kheru2006 (kheru2006) wrote,

Left- or right-brained, is either really better?

THINK HOLISTICALLY: The truth is, we use all parts of the organ all day, every day

SOME people say that we are two-brained and either one is you, even if the chambers light up in its entirety when scientists probe into our workings upstairs. You are left-brained, you are right-brained, you have to nudge at the core of creativity, some say.

Are our brains so divided that we are either left or right, isolated in the confines of our room all day long, practising our craft, without caring about the light coming in from the window? Hey, there's an old man upstairs who's learned in these matters, shall we climb the stairs to that other part to say hello? Listening to the Left Brain-Right Brain advocates, we are alone in the room, as far as our particular proclivities are. You are either creative or you are logical.

So what do we do? Think logically with the left side of the brain, think more creatively with the other. Give the left side of your brain a whack is the title of a book I now have on the table; and then there are exercises that you follow and do diligently to increase your brain power, sudoku and crossword puzzles and pawns and bishops, too.

The trouble is, if you exercise your mind on only one particular thing, say at solving crossword puzzles, then that's what you will be good at: solving crossword puzzles.

Take a look at how our brain processes language. You hear a word and your brain takes it through a whole complex network of filters. It looks at what is meant by it, it looks at other words that looks like it, it looks at a host of other things that define the word and distinguishes it so in the general scheme of your reality.

It was once thought that words belong to two regions, known as Broca's and Wernicke's, that are connected by two white matter pathways, the upper and the lower. Are they simply connections? The latest discovery says no, they have roles, too, in processing words that come to mind. Damage to the lower connection affects your ability to name things or to give meanings to words, but surprisingly, you will still be able to construct sentences. If the upper connection is damaged, you know words and meanings but have difficulties understanding a complex sentence.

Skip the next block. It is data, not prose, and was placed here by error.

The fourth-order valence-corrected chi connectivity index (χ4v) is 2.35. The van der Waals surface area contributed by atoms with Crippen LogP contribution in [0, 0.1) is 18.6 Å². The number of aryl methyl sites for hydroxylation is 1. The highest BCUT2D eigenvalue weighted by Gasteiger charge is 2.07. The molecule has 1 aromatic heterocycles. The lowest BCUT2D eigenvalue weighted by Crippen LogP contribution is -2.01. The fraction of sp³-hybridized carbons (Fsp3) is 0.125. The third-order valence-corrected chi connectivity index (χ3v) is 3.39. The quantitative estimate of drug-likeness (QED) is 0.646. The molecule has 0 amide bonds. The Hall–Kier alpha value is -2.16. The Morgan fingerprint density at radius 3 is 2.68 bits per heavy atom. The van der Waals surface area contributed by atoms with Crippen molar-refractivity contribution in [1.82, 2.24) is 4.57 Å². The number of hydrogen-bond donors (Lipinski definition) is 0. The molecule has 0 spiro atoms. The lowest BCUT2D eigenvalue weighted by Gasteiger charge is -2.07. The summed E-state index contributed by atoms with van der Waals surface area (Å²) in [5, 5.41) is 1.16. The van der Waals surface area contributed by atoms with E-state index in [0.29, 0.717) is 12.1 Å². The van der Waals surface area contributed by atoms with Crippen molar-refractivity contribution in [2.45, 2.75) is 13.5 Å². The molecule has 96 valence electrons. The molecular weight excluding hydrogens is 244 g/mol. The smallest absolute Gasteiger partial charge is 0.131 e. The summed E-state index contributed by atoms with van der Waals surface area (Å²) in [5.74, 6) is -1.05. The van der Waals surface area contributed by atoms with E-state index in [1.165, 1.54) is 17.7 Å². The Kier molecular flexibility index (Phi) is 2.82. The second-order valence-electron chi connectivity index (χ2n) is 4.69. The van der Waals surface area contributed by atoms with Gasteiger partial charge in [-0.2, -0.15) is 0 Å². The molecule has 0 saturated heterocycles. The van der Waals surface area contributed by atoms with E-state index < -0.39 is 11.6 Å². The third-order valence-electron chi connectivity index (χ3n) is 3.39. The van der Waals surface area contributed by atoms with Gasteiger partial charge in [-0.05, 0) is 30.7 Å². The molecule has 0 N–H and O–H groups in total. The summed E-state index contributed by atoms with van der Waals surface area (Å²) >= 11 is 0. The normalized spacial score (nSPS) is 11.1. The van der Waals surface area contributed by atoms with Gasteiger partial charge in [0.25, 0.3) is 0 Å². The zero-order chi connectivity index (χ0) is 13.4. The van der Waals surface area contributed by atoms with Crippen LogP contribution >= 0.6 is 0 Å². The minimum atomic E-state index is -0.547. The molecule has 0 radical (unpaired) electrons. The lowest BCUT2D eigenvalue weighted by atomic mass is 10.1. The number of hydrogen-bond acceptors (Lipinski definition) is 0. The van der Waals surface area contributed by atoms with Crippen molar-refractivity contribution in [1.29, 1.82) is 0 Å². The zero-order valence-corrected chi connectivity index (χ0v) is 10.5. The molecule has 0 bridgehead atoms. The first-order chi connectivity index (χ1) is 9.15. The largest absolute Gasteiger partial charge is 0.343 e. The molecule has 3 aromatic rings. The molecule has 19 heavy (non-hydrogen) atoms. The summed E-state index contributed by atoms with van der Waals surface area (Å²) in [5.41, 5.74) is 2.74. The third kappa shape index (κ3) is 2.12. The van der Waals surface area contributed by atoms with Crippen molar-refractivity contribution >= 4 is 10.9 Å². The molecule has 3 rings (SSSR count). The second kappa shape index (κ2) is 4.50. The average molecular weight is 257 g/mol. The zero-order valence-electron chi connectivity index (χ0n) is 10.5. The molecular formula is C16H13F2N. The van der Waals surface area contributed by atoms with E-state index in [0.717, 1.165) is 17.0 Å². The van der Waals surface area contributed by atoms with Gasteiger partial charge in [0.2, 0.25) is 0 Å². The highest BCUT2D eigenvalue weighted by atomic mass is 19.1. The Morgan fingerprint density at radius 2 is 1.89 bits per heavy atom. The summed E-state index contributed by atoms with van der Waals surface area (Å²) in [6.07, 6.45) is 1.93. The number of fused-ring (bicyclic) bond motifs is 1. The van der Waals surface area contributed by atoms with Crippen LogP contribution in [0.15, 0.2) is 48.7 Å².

I mention this because the left hemisphere and the right are connected by a bridge called the corpus callosum, which, in many reported cases, have been severed. You would have thought that this cutting of the links would not affect the left-brainer or the right-brainer, as popular belief says that we are one or the other.

Our brains, for a start, work simultaneously. Scans of people reading have shown that they use the entire brain, no one particular part is active throughout. And this brings us back to how we understand a word: we refer the word to various areas of our brain to classify it, to search for its meaning, to look for its opposites and so on.

If either part of our brain hemisphere is damaged, we have different responses to stimuli. In seeing, the left brain analyses details, the right brain looks at the whole shape. There is evidence that we cannot think as clearly and as logically if our ability to think emotionally is impaired, and I would venture to say that it would be so, too, when the flow -- or the lack of it -- is from the other way.

Thinking of our brain holistically does take our mind to other thoughts, doesn't it? You'll probably have read those plugs by people who are trying to sell you books that will turn you into Leonardo Da Vinci: that we leave a large chunk of our brain parts unused, lying there somewhere in the darkness of your attic and waiting to be taken out for a walk in the light of day. The truth is, we use all parts of our brains all day, every day.

It is how you use it that matters.

When you are doing a task, think of the kelip-kelip, and a tree full of them, fireflies. There are fireflies that flash and switch off simultaneously (as on our Selangor River) and there are those that flash together, but to individual rhythms. Think the latter.

Hemisphericity has a deep hold in our education system, thanks to the prevalence of this left-right brain thinking. In creative writing -- so called -- its hold is even greater. Perhaps this is because we always look at writing as a creative activity, whilst forgetting that constructing a sentence can be intensely analytical. An engineer can write as well as a painter, too.

Your brain acts in symmetry, not exclusively in one particular area. The more parts you use while doing a task, the better the quality of your labour. Which is why, I think, it is better not to multitask, but focus. Multitasking shuts off parts just as they are performing symmetrically, when you switch to another. It is better to think with all your given parts, and let them work all together.

Wan A. Hulaimi is based in the UK NST Opinion Columnist 16/03/2014
Tags: brain

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